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Price gap between local and imported solar modules trouble manufacturers in Andhra Pradesh

According to reports, power holiday for three days in a week in Andhra Pradesh is proving beneficial to China and European solar module importers indirectly.

Though various module manufacturing companies are seeing an increase in number of enquires for solar modules, they are not sure if they would be converted into sales as cheaper options, in the form of imports from China, are available.

Importing finished modules attract no duties. On the other hand, the cost of module production for Indian companies is about 20 per cent higher due to local taxes. Many companies said are selling below cost of production.

According to Narender Surana, managing director of Surana Ventures, making solar photovoltaic modules, the domestic solar industry is struggling for existence. “We have been asking for an anti-dumping duty to be levied on Chinese and European imports for a level play for Indian companies,” he said adding that the solar photovoltaic module industry was operating at about 20 per cent of the total capacity due to lack of orders, he said.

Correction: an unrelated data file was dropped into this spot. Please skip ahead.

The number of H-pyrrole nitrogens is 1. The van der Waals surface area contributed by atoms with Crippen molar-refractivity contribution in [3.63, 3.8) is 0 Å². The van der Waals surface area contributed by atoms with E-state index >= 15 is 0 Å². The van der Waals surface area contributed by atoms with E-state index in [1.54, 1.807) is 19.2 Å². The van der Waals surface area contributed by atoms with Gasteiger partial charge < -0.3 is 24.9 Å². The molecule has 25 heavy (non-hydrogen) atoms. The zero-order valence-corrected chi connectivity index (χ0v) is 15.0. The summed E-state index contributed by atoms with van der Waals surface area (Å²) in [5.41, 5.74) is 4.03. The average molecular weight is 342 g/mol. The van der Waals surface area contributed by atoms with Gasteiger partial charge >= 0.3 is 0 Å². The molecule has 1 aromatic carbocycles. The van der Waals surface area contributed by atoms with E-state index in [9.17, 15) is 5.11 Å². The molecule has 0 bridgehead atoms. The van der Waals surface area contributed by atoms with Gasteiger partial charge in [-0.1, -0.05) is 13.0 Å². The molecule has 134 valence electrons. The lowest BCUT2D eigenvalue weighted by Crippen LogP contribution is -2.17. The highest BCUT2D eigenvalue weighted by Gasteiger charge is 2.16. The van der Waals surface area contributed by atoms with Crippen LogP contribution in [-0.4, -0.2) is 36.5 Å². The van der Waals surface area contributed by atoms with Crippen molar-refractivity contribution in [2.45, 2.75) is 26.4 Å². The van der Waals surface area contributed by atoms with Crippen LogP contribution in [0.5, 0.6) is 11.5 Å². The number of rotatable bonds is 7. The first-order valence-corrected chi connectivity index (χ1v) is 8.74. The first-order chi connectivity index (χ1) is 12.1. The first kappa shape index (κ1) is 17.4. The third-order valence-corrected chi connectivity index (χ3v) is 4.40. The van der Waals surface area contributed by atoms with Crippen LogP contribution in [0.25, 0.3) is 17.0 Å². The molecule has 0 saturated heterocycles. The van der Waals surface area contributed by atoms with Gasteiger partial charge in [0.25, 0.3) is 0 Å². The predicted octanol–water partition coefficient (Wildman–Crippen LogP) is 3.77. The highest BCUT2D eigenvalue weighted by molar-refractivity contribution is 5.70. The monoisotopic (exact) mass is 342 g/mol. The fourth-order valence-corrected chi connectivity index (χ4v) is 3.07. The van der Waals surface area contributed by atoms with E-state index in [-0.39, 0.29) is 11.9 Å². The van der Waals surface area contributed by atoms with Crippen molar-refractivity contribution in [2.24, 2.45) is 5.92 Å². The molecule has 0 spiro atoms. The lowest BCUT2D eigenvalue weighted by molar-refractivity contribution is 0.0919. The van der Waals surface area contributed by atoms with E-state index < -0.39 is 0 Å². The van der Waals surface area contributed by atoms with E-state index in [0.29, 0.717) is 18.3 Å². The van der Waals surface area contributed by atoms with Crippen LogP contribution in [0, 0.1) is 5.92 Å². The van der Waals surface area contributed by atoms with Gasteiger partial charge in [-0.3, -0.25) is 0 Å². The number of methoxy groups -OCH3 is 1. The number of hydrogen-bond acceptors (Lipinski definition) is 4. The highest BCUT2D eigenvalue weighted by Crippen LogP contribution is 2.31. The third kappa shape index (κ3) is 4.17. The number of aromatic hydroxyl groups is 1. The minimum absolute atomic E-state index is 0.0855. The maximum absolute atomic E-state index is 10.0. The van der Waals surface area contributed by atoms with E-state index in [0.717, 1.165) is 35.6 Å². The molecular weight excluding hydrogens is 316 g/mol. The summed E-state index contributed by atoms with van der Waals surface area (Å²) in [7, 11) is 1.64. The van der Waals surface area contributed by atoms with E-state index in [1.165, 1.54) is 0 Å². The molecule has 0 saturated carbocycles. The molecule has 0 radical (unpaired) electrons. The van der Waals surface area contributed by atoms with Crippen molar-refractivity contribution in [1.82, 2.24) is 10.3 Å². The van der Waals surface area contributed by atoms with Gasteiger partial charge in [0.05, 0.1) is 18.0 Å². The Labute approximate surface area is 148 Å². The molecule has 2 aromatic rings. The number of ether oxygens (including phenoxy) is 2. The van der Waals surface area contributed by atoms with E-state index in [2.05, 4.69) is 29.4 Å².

In India, the installed capacity of modules is about 2,000 mw and the demand is about 1,000 mw. Out of this, about 800 mw is contributed by imports while remaining came from domestic players, he said adding that government should make mandatory use of a set quantum of domestic modules in projects.

“I can say we have not got a single bulk order due to price difference between Indian panels and the imported ones,” he told Financial Chronicle.

The company has been quoting around Rs 32 a watt to deal with import competition. It has plans to add a 60 mw solar cell facility and 10 mw solar farms depending on the market conditions.

According to Ravi K Chodagam, chief operating officer of Titan Energy Systems, which is into development and manufacture of solar photovoltaic modules, this is a bad phase to be a solar module manufacturer.

“On one hand, there is an opportunity for us to expand our markets due to shortage of power. And due to the same reason – shortage of power – we are not able to produce the modules,” he said explaining the dilemma of a solar module maker.

The good news is enquiries for captive solar plants from poultry, cement, agriculture and other segments are on the rise.

According to Venkat Rajaraman, chief executive officer of Solarsis, also a maker of solar photovoltaic modules, the enquiries for solar home systems have increased more than 100 per cent from AP and other power deficit states as well in the recent months. However, conversion of enquiries into sales was still far. Prices of solar products in general have fallen significantly in the last few quarters.

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